CMR Surgical is making the Versius® Trainer simulator available on its virtual reality headsets through a new product, Versius Trainer in VR (VTVR).
VTVR will give surgeons the option of accessing simulator exercises using a VR headset and hand controllers. This means surgeons can become familiar with the Versius interface, anywhere at anytime.
In 2022, Versius began offering VR training as part of its surgical team training pathway; giving surgical teams increased flexibility to practice their skills setting up Versius. This latest update sees simulator exercises from the Versius Trainer added to the headsets via the VTVR platform.
Mark Slack, Chief Medical Officer and Co-Founder of CMR Surgical, said: “We’re really proud of our leading metrics-based training pathway for Versius. But we want to make it as efficient and convenient as possible for surgeons and their teams”.
“I’m delighted that the Versius Trainer and its simulator exercises can be accessed using our VR headsets. This means a surgeon can do the training at a time and place convenient to them. We expect it will lead to a shorter learning curve and help surgeons to reach proficiency more quickly.”
Lukacs Veres, Consultant Thoracic Surgeon at University Hospital Southampton NHS Foundation Trust, one of the first to use VTVR, said: “This is a fantastic tool for training with Versius. Especially if you have different speciality teams training at a similar time. If you have multiple headsets, you can take them home, practice at lunchtime, out of hours or at the weekend. It’s really convenient and will help to get surgeons trained more quickly.”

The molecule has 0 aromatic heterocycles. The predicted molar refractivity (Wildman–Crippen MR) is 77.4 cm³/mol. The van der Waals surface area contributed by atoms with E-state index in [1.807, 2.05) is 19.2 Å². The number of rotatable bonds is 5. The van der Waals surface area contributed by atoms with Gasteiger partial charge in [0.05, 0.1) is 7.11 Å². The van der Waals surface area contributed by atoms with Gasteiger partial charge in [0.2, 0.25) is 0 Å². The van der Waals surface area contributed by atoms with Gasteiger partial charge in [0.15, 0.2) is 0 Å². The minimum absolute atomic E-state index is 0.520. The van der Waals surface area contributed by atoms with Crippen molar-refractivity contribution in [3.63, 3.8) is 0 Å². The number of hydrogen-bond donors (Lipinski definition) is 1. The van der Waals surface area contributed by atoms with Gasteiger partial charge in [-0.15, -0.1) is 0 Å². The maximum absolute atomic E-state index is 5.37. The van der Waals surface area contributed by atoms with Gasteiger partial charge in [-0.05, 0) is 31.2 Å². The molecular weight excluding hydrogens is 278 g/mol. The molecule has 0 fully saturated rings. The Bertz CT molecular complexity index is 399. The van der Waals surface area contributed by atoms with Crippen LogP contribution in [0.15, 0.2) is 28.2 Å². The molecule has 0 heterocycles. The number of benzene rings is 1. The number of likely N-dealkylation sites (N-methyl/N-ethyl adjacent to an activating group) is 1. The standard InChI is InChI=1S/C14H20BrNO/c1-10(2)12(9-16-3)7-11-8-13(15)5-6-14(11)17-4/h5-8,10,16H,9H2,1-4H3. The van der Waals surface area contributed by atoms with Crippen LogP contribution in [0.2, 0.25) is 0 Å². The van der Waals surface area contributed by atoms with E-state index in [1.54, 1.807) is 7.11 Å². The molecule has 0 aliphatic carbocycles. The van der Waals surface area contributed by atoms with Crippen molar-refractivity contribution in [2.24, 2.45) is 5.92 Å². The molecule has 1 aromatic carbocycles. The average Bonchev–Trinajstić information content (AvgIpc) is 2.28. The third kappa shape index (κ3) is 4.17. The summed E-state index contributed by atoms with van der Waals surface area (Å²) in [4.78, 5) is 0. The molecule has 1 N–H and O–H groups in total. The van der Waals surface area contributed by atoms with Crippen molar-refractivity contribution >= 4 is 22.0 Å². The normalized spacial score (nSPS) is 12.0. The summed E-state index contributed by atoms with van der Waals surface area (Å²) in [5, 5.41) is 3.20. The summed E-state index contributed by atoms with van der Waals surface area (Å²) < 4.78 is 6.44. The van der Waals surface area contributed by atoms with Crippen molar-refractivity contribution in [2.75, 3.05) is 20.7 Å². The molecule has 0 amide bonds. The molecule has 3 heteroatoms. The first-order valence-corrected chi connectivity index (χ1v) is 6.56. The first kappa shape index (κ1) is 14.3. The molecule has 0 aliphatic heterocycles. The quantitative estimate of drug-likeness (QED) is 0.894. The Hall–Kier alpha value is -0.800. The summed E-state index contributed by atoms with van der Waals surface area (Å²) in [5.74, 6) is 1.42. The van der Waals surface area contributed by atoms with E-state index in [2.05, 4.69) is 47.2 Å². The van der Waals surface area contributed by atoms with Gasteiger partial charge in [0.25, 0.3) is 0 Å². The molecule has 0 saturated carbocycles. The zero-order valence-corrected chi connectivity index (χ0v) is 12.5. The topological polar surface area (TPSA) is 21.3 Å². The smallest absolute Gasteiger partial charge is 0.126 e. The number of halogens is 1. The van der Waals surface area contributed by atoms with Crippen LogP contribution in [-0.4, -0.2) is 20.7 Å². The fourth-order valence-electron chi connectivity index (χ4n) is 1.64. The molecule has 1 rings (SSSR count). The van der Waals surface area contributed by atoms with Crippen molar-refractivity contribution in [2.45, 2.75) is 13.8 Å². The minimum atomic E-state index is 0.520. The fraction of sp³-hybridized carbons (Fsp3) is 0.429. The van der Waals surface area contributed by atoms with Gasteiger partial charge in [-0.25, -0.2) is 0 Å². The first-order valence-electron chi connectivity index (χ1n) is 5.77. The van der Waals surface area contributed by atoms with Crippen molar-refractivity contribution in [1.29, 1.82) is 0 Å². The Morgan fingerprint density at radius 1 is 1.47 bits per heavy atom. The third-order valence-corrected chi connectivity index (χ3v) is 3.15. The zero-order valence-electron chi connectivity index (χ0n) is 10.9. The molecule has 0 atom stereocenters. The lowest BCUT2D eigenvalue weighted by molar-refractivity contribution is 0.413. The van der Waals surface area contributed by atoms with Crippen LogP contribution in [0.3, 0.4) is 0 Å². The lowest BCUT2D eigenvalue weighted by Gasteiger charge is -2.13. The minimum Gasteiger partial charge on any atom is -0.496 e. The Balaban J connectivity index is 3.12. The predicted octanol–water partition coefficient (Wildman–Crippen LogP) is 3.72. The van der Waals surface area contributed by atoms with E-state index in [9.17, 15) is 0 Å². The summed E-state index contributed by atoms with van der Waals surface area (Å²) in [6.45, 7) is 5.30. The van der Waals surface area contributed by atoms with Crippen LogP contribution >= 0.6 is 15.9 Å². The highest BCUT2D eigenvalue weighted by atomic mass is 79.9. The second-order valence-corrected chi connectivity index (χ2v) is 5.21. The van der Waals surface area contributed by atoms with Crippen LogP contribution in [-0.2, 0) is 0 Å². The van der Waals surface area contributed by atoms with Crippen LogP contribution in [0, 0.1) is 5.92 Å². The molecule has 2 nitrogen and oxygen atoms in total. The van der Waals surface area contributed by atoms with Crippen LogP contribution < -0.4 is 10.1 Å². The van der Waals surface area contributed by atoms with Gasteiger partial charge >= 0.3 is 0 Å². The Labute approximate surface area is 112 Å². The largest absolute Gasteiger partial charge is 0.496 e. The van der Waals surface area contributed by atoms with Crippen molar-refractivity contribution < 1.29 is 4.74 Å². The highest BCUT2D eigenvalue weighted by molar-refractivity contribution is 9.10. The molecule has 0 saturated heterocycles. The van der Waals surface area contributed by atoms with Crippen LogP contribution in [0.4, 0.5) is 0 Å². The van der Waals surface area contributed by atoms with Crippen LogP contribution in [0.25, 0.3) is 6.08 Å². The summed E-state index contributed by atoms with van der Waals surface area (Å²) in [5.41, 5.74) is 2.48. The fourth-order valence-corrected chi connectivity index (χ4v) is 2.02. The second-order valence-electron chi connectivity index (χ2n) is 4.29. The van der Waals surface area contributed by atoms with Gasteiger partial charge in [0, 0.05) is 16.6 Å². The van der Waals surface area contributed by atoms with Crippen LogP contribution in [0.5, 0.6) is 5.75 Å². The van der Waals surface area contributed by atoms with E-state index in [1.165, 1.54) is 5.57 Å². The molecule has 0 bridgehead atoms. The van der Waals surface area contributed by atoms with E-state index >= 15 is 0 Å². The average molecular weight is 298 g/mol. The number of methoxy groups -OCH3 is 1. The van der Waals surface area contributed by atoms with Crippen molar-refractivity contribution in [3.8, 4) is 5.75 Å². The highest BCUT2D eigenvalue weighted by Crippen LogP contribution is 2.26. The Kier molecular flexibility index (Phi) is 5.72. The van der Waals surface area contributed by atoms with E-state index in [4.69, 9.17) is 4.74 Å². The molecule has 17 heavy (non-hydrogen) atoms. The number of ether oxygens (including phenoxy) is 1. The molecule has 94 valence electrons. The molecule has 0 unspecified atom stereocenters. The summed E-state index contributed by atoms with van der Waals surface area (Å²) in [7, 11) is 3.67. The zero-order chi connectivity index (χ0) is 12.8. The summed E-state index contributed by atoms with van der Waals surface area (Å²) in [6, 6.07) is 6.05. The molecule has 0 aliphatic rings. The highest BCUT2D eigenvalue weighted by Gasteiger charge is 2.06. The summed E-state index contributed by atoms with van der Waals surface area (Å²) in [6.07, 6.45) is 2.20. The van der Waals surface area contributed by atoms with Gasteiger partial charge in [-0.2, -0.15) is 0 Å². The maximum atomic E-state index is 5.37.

The Versius virtual reality headset is wireless, doesn’t require connecting to a PC and is packaged within a small box for portability and convenience.
CMR Surgical commissioned Surgical Science, one of the world’s leading suppliers of virtual reality simulators for medical training, to develop VTVR.
Gisli Hennermark, CEO of Surgical Science, said: “After the success of the Versius Trainer simulator it is rewarding to see how our embedded technology can be extended to ultra-portable solutions. Increasing accessibility to simulation is an important part of the adoption of surgical robotics in a patient safe manner”.
VTVR will now be rolled out globally as one of the steps on the CMR’s metrics-based training pathway. The pathway is a seven-step professional education programme for achieving proficiency with Versius, by assessing metrics and benchmarking captured through training technology tools and observational data.